Note that in Hyper-V clustered implementations, networks should be configured the same on every host.  This will allow for the proper operation of Live Migration between each host.  Networks configured with the same name will show as "common networks" in SCVMM.  Here is an example of the options, showing an external virtual network without sharing with the management operating system.   Understanding Sharing of Virtual Networks with Host Operating Systems: In most cases, you will not be sharing the Hyper-V virtual networks with the host operating system.  Increased isolation, as well as reduced complexity is achieved by configuring the networks to be dedicated.  However, if a network must be shared, I would suggest that the network not be configured as the management network for the host.  Understanding Network Cards in the Host Operating System: When looking at the host operating system (parent partition) you will see the physical network cards in the server.  To differentiate how cards are used, simply open the properties of the network card.  If the card has been configured to be used by Hyper-V, the "Microsoft Virtual Network Switch Protocol" checkbox will be selected.  You should also see that the other boxes are not checked (such as IP address, etc.)  Here is an example: Understanding VLAN Tagging: Hyper-V virtual machine network interfaces can be configured with VLAN tagging in order to isolate traffic to particular network segments.  In most cases the network cards associated to the virtual networks are configured on trunk ports.  Understanding Virtual Interface Types: Virtual machines can be configured with two different types of network interfaces.   These include legacy and synthetic interfaces. 
  • Legacy Interfaces.  The legacy network interfaces use emulated drivers and are compatible with many different.  This network type supports pre-boot execution (PXE).  It does not support 64 bit operating systems.
 
  • Synthetic Interfaces.  The synthetic network interfaces are installed with the Hyper-V integration components and uses the synthetic driver stack using the VMBus to communicate over shared memory.  These virtual network cards are significantly more efficient than the legacy interfaces.  They also support VLAN tagging.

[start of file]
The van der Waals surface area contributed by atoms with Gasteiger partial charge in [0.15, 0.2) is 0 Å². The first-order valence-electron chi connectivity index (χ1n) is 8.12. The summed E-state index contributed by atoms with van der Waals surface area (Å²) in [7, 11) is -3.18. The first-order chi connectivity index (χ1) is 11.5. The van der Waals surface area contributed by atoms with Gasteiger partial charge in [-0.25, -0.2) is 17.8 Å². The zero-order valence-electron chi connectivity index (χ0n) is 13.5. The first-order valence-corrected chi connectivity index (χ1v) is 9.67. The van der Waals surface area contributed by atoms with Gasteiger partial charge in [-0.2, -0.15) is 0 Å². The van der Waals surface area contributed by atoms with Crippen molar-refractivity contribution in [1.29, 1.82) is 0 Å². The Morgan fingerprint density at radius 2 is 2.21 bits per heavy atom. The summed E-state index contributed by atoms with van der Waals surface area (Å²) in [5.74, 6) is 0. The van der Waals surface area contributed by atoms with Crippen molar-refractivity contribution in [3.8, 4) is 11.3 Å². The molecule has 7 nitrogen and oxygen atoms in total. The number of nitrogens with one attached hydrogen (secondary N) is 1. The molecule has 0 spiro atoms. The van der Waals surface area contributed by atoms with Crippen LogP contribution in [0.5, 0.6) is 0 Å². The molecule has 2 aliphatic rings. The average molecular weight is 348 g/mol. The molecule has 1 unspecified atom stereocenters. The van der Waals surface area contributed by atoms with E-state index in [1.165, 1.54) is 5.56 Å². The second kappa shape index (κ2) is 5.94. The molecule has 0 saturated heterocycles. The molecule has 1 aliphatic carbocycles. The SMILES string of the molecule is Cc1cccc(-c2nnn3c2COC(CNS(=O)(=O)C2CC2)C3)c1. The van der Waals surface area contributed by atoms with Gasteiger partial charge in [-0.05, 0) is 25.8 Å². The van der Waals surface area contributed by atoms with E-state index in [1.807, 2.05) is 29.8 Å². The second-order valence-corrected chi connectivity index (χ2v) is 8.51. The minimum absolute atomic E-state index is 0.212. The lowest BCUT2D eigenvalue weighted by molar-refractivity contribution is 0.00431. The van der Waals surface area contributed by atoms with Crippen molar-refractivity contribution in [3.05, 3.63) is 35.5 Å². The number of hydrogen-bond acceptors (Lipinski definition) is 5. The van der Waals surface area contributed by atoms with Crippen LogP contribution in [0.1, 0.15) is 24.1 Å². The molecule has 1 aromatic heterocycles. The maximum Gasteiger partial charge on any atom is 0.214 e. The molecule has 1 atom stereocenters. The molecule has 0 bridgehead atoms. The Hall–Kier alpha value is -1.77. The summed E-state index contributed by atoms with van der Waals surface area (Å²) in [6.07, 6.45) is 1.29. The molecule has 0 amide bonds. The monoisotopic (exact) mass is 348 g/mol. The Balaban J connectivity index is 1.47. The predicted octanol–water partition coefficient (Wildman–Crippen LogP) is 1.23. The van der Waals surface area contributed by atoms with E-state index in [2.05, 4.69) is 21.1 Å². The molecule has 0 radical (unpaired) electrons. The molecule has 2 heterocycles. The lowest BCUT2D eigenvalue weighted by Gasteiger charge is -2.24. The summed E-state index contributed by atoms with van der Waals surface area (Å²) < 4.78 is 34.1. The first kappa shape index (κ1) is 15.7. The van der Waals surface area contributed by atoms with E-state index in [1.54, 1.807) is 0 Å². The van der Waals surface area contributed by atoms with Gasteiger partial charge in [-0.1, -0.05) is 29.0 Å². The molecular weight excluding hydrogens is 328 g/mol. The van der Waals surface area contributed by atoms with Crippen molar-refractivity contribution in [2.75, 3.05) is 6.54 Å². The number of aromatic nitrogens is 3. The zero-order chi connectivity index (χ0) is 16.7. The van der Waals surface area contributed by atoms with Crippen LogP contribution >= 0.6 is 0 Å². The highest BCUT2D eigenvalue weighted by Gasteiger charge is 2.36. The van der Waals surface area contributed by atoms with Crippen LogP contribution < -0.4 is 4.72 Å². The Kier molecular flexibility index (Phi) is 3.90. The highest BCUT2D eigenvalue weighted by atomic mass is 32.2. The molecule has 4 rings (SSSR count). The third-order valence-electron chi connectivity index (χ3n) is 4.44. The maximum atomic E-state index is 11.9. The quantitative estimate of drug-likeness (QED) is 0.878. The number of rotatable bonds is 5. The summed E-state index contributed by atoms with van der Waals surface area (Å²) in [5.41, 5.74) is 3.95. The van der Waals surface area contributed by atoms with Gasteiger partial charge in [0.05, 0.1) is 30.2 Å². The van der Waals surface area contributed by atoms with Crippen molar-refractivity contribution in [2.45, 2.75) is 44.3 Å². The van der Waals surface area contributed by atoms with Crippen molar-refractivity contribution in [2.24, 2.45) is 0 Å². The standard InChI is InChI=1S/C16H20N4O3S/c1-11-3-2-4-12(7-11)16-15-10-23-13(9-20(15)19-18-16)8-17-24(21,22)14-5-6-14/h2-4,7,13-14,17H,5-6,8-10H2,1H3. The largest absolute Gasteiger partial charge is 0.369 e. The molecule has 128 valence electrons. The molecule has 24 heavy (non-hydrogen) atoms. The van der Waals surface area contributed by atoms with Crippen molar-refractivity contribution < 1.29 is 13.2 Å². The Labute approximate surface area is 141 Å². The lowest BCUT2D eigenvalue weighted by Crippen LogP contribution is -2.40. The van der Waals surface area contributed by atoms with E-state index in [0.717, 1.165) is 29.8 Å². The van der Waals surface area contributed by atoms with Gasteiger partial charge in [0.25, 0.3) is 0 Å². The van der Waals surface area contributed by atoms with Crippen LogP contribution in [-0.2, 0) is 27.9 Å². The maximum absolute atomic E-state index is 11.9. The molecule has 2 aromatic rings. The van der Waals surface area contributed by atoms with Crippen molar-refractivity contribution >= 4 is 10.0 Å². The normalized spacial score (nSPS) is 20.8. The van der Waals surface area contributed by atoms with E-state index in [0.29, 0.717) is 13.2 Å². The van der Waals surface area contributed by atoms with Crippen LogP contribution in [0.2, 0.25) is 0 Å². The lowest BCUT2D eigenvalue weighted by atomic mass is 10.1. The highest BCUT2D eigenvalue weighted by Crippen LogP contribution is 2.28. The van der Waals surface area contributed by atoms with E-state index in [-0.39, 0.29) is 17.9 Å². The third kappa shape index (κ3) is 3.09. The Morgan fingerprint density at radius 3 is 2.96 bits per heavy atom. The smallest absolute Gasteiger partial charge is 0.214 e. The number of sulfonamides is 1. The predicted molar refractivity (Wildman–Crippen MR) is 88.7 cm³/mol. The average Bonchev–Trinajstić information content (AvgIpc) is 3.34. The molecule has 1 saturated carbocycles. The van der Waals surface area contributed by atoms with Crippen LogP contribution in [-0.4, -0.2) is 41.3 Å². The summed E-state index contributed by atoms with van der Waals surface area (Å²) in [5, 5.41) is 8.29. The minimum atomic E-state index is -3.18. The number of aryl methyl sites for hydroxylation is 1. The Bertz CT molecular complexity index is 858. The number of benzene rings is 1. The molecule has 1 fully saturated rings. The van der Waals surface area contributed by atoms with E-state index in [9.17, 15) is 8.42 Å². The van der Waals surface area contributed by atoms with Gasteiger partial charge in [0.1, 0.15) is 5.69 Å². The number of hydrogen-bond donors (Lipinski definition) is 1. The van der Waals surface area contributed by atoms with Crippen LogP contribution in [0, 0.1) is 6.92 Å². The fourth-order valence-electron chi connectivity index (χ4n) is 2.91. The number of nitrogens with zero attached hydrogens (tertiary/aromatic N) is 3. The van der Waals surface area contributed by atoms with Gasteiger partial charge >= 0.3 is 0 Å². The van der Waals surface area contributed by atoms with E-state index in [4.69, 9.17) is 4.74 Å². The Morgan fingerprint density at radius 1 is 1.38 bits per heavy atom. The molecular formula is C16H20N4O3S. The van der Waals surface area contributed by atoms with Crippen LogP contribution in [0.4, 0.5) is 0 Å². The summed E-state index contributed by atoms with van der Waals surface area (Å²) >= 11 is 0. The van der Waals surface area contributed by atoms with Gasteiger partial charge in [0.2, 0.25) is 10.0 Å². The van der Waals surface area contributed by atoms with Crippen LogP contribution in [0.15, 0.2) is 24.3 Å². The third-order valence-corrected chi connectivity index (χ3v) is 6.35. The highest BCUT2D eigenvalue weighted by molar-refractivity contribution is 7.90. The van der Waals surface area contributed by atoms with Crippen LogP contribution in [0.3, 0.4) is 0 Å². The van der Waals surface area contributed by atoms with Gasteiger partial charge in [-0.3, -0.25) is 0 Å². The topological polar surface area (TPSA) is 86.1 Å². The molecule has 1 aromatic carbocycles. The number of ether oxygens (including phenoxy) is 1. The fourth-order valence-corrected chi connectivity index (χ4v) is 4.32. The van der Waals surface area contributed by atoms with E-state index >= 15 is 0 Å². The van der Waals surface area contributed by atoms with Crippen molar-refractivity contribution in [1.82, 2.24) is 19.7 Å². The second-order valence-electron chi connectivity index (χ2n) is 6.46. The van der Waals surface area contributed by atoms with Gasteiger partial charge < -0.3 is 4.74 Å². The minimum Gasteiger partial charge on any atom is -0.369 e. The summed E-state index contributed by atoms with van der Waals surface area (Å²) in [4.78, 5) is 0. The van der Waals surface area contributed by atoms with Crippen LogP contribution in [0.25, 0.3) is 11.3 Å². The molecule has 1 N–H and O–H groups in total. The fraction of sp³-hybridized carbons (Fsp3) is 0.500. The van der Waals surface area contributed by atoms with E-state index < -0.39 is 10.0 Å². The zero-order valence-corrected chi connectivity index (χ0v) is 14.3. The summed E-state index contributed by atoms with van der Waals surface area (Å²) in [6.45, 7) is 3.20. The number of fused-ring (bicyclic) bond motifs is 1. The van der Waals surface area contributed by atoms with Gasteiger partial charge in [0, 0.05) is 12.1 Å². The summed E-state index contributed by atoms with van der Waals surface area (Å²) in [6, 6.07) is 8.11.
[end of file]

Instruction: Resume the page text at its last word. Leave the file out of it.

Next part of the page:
You can find additional details about the differences between legacy and synthetic devices here:  http://blogs.technet.com/b/winserverperformance/archive/2008/02/29/hyper-v-and-multiprocessor-vms.aspx Virtual Network Performance Monitoring: The legacy and synthetic network networks can be monitored from the management operating system and guest (for the VM switch).  These can also be monitored on an adapter basis.  You can access these counters through the performance monitor, as well as through operations manager.  Here are some example counters to review:
  • "Hyper-V Virtual Network AdapterBytes Received/sec"
  • "Hyper-V Virtual Network AdapterBytes Sent/sec"
  • "Hyper-V Legacy Network AdapterBytes Received/sec"
  • "Hyper-V Legacy Network AdapterBytes Received/sec"
  • "Hyper-V Virtual SwitchBytes Received/sec"
  • "Hyper-V Virtual SwitchBytes Sent/sec"
 Here is an example: Live Migration Live Migration is the capability within a Hyper-V cluster for virtual machines to move between hosts without dropping network connectivity or server functionality.  The keys of configuring Live Migration are:
  • Dedicated cards.  This capability should utilize dedicated network cards on Hyper-V hosts, prioritized in the Live Migration process above the other NICs. 
  • Common Virtual Networks.  The virtual networks must be configured the same on every Hyper-V host in the cluster.
  • Configure Virtual Machines.  The virtual machines should be configured to prioritize the Live Migration network for Live Migration traffic.   This is on the "network for live migration" tab.
  • Utilize Jumbo Frames.  As with iSCSI networks Jumbo Frames provide a significant different in performance.
For more information on Live Migration, please see:  http://blogs.technet.com/b/askcore/archive/2009/12/10/windows-server-2008-r2-live-migration-the-devil-may-be-in-the-networking-details.aspx    Operational Utilities: Here are some nifty tools we've come across that have helped us out in configuring the Hyper-V networks.   Finally, here is a great whitepaper on Hyper-V networking: http://www.microsoft.com/downloads/en/details.aspx?displaylang=en&FamilyID=3fac6d40-d6b5-4658-bc54-62b925ed7eea Happy virtualizing! Nathan Lasnoski
Author

Nathan Lasnoski

Chief Technology Officer